Data Center Sustainability Metrics to Use at Every Stage of Your Journey

Uncovering the benefits of Sustainability tracking

In the ongoing debate over data center sustainability, one side claims digital transformation is accelerating at such a rapid pace that data centers pose a potentially serious environmental risk from energy use, greenhouse gas emissions, waste of obsolete equipment, and water use. The other side counters this claim, saying data center operators have been engaged in sustainability efforts for years! The industry uses a considerable amount of electricity, but is also the most advanced in using renewable energy sources and Energy Attribute Credits (EACs), minimizing greenhouse gas emissions and water usage, and boosting the use of circular materials.  

So, which side is right? 

As we all know, unsubstantiated claims don’t win debates. Both sides could prove or defend their position with data in the form of metrics—measures of quantitative assessment used for comparing and tracking performance. However, which metrics should be used in the data center industry is unclear. It’s become commonplace for companies to present favorable metrics. For example, “We have reduced greenhouse gas emission 20% over the last three years.” This claim may be fantastic or terrible depending on the starting point or the actual emissions. For example, what if this company started from a high baseline and is still emitting an enormous amount of greenhouse gasses?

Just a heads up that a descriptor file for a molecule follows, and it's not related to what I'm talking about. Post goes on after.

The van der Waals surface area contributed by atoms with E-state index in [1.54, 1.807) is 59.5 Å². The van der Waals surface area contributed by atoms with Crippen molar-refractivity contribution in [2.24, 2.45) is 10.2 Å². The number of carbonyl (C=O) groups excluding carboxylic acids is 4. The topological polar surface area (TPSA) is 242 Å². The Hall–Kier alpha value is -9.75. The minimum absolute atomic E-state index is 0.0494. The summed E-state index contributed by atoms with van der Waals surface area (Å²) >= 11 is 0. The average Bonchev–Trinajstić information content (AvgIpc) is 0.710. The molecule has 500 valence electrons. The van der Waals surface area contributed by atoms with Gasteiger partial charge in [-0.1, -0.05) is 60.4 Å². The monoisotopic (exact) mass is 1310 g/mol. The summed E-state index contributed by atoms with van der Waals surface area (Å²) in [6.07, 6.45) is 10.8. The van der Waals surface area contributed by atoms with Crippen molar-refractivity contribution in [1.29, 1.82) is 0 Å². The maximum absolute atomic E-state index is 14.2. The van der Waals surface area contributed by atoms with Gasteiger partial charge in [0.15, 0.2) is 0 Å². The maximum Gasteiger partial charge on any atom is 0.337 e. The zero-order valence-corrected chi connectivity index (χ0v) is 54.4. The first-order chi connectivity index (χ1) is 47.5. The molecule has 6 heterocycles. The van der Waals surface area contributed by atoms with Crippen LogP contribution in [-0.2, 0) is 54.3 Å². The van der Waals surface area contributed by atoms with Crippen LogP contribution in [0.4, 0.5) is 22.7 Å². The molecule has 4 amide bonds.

As Philip Sheldrake said, “Don’t measure what you can. Measure what you should.” For data centers operators, there are no organizations or standards bodies recommending comprehensive sustainability metrics reporting, as is done in financial reporting with balance sheets and income statements. It’s a serious problem in need of a well-thought-out solution, and Schneider Electric is taking the initial steps toward that solution with our latest publication, A Guide to Environmental Sustainability Metrics for Data Centers. We have worked across the data center industry and associations to create five categories and 23 suggested metrics.

I liken it to a financial balance sheet. With this approach, every business will use the same format for the same categories and line items in their reporting. This will ensure companies are inclusive in their reporting (no gaps), use appropriate units of measurement, and organize in an understandable and established way.

We understand that companies are at different levels of sustainability tracking. This guidance offers a level system of Beginning, Advanced, and Leading to address that. Beginning companies will report on Energy Use, Greenhouse Gas Emissions, and Water Utilization. The 11 metrics for this level are a mix of measured values, like GHG emissions in mtCO2e and ratios like Carbon usage effectiveness (CUE) in mtCO2e/kWh. Advanced metrics bring in the Waste category and Leading metrics include additional categories for Land and Biodiversity. 

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